Over the course of the month of Ramadan – the ninth month of the Islamic calendar – Muslims fast from dawn until sunset, forgoing any food or drink until their nighttime meal. When fasting throughout the entire day, it’s important to ensure that the body is hydrated and energised so as to better cope with the deprivation.
There are a number of ways to keep overall health in check while fasting, from keeping an eye on salt intake to doing light exercise. Here’s how to fast responsibly during Ramadan, according to the experts:
Drinking a decent amount of water in the evening is essential during Ramadan, especially as it falls during the warmer months when the days are longer and the temperatures are higher.
Yasmin Badiani, a physiotherapist and head of sport at Phizz, recommends drinking at least eight glasses of water in between iftar (the time when the fast is broken at sunset) and suhoor (the time before sunrise).
“Avoid caffeinated drinks as they are diuretic and increase water loss via urine,” Badiani adds. “Fizzy drinks too are not a good source of hydration, as they can often slow down the digestive process.”
It could also be worth adding electrolytes to your water, as they can help replenish your body’s store of vitamins.
Avoid fried food
When an individual has spent their whole day not eating, it can be incredibly tempting to indulge in fast food when sunset comes around. However, consuming food that isn’t nutritious can lead to bloating and fatigue the next day.
“At a time where we only have a few hours to get our balanced diet of fruits, vegetables and protein, make sure you turn to something which has higher nutritional value,” Badiani advises.
“Fried foods are one of the key reasons why people feel sluggish and bloated after fasting as the stomach is very sensitive to rich food.”
Do light exercise
While it isn’t recommended that a person does exercise that’s too rigorous while fasting, there’s no reason why they can’t exercise during Ramadan if they do so sensibly.
“It’s vital to remember that your body won’t have the same amount of energy that you would have on a normal day,” explains Ayazullah Safi, assistant lecturer and PhD researcher in the department of sport and exercise at Birmingham City University.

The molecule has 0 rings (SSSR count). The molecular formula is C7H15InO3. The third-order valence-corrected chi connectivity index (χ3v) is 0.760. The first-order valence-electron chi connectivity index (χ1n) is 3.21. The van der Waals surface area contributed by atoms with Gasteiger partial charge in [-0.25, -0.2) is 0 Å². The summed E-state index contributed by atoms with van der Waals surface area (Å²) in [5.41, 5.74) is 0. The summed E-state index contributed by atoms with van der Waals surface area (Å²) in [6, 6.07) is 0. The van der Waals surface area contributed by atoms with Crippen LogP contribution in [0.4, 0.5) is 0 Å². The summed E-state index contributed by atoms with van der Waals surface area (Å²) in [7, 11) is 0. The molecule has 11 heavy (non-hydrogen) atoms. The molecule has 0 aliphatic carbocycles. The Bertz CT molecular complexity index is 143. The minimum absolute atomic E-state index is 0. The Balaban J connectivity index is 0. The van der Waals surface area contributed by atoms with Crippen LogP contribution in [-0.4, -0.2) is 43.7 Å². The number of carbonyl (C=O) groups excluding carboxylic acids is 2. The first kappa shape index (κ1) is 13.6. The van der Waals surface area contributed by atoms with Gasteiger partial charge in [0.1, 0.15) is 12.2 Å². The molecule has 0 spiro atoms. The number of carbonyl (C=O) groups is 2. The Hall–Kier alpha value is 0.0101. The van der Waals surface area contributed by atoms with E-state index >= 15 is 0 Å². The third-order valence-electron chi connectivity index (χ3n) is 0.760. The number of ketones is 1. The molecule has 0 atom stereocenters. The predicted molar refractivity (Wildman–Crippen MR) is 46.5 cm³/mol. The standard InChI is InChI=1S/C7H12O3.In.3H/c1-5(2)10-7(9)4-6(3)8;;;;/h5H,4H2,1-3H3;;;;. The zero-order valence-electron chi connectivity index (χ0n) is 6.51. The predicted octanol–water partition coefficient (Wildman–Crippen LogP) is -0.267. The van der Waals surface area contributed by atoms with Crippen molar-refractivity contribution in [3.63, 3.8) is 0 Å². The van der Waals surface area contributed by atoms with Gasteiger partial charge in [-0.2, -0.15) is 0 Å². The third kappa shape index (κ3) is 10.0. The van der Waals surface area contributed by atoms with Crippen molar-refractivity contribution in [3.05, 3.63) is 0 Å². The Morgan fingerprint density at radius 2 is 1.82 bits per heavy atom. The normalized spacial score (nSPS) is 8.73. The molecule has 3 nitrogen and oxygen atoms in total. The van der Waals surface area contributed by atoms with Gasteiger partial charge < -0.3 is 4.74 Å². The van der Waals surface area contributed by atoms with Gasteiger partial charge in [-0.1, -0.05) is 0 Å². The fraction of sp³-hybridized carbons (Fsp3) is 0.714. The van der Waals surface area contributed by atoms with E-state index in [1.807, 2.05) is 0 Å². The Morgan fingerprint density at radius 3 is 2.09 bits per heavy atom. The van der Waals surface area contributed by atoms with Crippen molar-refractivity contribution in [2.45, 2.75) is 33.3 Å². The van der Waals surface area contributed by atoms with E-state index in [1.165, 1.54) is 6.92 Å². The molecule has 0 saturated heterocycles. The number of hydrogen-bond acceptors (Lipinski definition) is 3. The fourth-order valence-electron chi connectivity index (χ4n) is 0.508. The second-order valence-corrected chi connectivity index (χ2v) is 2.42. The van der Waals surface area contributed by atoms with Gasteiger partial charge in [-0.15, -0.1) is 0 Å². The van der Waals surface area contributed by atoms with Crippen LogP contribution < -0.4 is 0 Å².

“People should try to maintain active lifestyles where possible but during Ramadan light exercises such as walking, full body stretching, mat exercises as well as meditative exercises are highly recommended as this can help to keep the system working and blood circulation.”
Doing high intensity exercise while fasting can lead to low blood pressure, dizziness and even cause injury, so it’s essential to take care.
Watch salt intake
Consuming too much salt when the fast is broken in the evening can have detrimental consequences the next day, Safi states.
This is because a high salt intake is likely to increase thirst, which isn’t ideal during the fast of Ramadan.
Anyone observing the fast should try to keep an eye on salt intake, whether in the form of table salt sprinkled on their food or as an ingredient integrated into a cooked dish.
It’s traditional for many Muslims to break the fast with a date, due to the belief that the Islamic prophet Muhammad broke the fast with three dates.
Practise healthy habits
Refraining from consuming any food or drink during the day can make Ramadan a great opportunity to practise self-restraint and take up healthy habits.
“Ramadan is not just about fasting, but just as importantly, it’s about self-control and improving yourself,” says Badiani.
“Cigarettes and shisha are not conducive to a healthy lifestyle as it has detrimental effects on the body, both physically and mentally.
“There’s no better time to give up smoking than in Ramadan when you have to already go most of the day without a cigarette!”
Furthermore, if you’re unwell, pregnant or have any other health concerns, Badiani recommends consulting with a GP before fasting.
Muslims who observe Ramadan typically start fasting when they reach adolescence.
Individuals exempt from fasting include those who are too ill to fast, the elderly, those suffering from a mental illness, and women who are pregnant or breastfeeding.